Immigrants’ sense of belonging to their host communities is viewed as a core condition for their successful inclusion, but there is no consensus on which attributes of belonging are most relevant to understanding inclusion, nor is there agreement on how the sense of belonging ought to be measured empirically. This study examines how two related but independent dimensions of belonging help to better understand the political inclusion of visible minority immigrants in Canada. More specifically, it examines the role of feeling attached (immigrants’ feeling toward the host community) and the role of feeling accepted (immigrants’ sense of how their host communities feel about them). We assess the relationship between attachment, acceptance and political inclusion for both first- and second-generation visible minority Canadians; the results suggest there is analytical value in utilising separate measures of attachment and acceptance: political inclusion is more likely when both are stronger.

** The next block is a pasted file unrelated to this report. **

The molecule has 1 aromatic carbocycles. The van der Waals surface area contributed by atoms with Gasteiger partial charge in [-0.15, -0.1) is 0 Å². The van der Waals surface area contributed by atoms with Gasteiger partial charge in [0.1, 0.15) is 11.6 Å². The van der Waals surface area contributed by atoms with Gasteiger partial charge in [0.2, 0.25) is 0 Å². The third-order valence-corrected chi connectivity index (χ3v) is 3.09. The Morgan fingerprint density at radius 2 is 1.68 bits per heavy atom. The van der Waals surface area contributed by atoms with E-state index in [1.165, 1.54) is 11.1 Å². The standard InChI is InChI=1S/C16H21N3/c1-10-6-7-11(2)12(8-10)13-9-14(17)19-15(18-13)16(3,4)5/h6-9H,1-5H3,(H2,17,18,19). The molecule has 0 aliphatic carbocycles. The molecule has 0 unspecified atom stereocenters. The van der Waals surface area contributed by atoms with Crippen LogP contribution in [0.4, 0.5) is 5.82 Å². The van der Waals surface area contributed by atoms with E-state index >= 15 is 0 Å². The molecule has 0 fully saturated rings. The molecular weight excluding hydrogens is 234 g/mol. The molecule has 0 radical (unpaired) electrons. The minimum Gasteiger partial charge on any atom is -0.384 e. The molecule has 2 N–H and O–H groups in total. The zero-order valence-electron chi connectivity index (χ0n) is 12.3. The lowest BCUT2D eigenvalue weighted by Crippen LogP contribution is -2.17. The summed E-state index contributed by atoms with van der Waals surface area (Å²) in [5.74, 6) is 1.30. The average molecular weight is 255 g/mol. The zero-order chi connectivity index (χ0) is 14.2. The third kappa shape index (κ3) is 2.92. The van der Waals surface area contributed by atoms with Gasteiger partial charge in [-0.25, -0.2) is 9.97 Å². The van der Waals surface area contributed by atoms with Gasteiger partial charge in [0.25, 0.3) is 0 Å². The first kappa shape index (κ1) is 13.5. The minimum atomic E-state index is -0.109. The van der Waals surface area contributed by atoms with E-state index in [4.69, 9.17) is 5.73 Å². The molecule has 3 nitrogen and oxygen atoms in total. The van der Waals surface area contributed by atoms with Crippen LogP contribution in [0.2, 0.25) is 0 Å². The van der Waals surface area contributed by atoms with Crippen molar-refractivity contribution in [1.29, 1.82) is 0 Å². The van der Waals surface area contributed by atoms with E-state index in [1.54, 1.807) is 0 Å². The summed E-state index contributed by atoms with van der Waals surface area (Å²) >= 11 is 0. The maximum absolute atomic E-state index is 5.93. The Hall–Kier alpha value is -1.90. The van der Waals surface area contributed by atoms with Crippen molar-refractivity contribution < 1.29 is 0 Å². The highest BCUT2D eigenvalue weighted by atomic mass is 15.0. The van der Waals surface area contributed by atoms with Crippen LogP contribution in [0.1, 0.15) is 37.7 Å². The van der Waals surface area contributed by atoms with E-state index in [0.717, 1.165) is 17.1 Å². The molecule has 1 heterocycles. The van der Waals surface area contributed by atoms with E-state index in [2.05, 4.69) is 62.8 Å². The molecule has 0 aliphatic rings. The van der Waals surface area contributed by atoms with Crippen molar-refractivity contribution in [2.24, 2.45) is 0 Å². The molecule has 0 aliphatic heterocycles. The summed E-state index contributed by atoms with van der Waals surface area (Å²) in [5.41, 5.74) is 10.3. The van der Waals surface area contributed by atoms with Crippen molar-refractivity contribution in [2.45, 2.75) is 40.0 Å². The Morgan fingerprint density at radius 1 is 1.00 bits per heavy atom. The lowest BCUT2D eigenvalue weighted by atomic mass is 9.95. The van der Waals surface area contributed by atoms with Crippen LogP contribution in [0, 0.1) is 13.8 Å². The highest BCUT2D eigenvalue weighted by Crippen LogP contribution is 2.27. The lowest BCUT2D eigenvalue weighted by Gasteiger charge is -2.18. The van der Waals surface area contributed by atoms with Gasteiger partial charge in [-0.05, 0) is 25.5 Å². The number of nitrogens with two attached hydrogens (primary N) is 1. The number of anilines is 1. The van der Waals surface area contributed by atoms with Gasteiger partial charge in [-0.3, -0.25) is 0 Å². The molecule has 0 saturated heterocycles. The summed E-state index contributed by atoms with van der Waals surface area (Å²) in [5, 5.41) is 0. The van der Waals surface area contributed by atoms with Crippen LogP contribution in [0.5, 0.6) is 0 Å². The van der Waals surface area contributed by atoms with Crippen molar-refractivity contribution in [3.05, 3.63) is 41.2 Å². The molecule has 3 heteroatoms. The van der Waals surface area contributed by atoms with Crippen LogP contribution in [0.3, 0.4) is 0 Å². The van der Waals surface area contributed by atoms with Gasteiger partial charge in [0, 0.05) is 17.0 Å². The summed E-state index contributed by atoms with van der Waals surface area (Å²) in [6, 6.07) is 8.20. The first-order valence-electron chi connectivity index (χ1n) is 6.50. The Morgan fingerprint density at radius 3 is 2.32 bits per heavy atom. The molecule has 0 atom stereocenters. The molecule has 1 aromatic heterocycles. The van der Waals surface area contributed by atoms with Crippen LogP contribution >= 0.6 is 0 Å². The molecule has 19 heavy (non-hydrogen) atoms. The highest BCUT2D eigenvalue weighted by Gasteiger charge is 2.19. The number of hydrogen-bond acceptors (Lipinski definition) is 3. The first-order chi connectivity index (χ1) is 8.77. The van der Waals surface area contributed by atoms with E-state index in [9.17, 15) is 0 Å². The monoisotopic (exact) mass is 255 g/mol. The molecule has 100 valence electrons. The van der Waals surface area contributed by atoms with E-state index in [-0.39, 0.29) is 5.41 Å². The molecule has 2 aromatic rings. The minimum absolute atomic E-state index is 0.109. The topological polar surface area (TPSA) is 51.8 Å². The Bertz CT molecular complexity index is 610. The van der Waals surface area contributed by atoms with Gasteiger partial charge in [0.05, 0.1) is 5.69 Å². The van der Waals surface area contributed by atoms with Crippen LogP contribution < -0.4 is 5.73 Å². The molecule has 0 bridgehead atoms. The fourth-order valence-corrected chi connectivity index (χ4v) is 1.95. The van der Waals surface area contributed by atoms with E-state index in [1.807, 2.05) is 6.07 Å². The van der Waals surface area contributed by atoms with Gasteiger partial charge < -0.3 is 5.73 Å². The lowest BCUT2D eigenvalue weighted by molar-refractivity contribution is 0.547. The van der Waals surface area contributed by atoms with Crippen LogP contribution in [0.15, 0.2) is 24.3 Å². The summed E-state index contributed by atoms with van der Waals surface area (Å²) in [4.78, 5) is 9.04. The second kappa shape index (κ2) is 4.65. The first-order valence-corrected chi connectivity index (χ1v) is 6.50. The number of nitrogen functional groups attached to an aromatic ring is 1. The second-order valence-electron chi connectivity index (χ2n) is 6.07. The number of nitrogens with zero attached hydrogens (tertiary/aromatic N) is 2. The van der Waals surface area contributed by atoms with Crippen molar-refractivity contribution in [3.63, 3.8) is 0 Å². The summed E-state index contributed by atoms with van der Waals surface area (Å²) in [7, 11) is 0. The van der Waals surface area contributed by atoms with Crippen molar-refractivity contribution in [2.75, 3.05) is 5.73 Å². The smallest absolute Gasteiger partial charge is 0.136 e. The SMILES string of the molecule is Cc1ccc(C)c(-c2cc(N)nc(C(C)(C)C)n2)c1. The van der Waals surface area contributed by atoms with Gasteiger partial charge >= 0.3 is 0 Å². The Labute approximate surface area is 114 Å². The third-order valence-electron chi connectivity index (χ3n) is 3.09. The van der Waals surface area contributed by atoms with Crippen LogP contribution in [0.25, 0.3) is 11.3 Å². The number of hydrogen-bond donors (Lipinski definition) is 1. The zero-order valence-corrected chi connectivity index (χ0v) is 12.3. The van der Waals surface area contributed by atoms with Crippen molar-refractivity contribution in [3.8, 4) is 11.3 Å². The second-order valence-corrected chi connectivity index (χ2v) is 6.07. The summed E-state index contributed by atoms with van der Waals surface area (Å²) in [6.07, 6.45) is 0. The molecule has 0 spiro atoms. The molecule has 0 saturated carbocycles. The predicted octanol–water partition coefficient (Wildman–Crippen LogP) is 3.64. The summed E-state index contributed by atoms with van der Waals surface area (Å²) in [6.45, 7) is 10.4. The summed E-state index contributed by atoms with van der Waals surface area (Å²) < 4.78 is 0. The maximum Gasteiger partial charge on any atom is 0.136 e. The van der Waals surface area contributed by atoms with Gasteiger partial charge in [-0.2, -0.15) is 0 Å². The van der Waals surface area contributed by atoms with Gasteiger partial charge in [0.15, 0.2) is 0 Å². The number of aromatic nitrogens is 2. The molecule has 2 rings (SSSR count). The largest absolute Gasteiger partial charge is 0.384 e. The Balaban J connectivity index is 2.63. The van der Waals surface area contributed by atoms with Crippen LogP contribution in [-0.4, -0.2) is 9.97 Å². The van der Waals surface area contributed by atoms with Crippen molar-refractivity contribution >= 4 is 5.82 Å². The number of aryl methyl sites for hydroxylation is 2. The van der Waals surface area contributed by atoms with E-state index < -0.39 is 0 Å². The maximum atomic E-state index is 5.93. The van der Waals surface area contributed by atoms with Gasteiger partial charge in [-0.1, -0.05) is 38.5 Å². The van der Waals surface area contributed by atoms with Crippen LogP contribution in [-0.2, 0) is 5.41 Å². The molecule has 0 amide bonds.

International Migration
Department of Political Science

Bilodeau, A. (Antoine), White, S.E, Turgeon, L. (Luc), & Henderson, A. (Ailsa). (2019). Feeling Attached and Feeling Accepted: Implications for Political Inclusion among Visible Minority Immigrants in Canada. International Migration. doi:10.1111/imig.12657